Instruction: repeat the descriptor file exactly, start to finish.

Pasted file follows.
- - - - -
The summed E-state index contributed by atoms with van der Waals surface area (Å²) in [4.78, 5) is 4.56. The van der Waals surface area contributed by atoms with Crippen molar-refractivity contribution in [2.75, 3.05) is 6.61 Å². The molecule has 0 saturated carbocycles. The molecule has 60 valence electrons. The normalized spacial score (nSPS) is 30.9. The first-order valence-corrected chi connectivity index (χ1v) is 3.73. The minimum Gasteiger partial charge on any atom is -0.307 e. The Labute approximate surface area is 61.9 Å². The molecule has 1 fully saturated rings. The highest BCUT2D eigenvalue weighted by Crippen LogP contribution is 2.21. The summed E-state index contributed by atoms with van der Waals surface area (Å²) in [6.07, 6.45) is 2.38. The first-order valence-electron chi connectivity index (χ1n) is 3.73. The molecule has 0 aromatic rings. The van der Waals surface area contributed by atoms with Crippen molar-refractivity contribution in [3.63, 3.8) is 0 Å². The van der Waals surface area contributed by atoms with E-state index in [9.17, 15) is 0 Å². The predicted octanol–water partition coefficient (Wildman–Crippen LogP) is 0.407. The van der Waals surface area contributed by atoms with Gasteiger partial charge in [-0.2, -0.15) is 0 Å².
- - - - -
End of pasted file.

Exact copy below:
The summed E-state index contributed by atoms with van der Waals surface area (Å²) in [4.78, 5) is 4.56. The van der Waals surface area contributed by atoms with Crippen molar-refractivity contribution in [2.75, 3.05) is 6.61 Å². The molecule has 0 saturated carbocycles. The molecule has 60 valence electrons. The normalized spacial score (nSPS) is 30.9. The first-order valence-corrected chi connectivity index (χ1v) is 3.73. The minimum Gasteiger partial charge on any atom is -0.307 e. The Labute approximate surface area is 61.9 Å². The molecule has 1 fully saturated rings. The highest BCUT2D eigenvalue weighted by Crippen LogP contribution is 2.21. The summed E-state index contributed by atoms with van der Waals surface area (Å²) in [6.07, 6.45) is 2.38. The first-order valence-electron chi connectivity index (χ1n) is 3.73. The molecule has 0 aromatic rings. The van der Waals surface area contributed by atoms with Crippen molar-refractivity contribution in [3.63, 3.8) is 0 Å². The van der Waals surface area contributed by atoms with E-state index in [9.17, 15) is 0 Å². The predicted octanol–water partition coefficient (Wildman–Crippen LogP) is 0.407. The van der Waals surface area contributed by atoms with Gasteiger partial charge in [-0.2, -0.15) is 0 Å².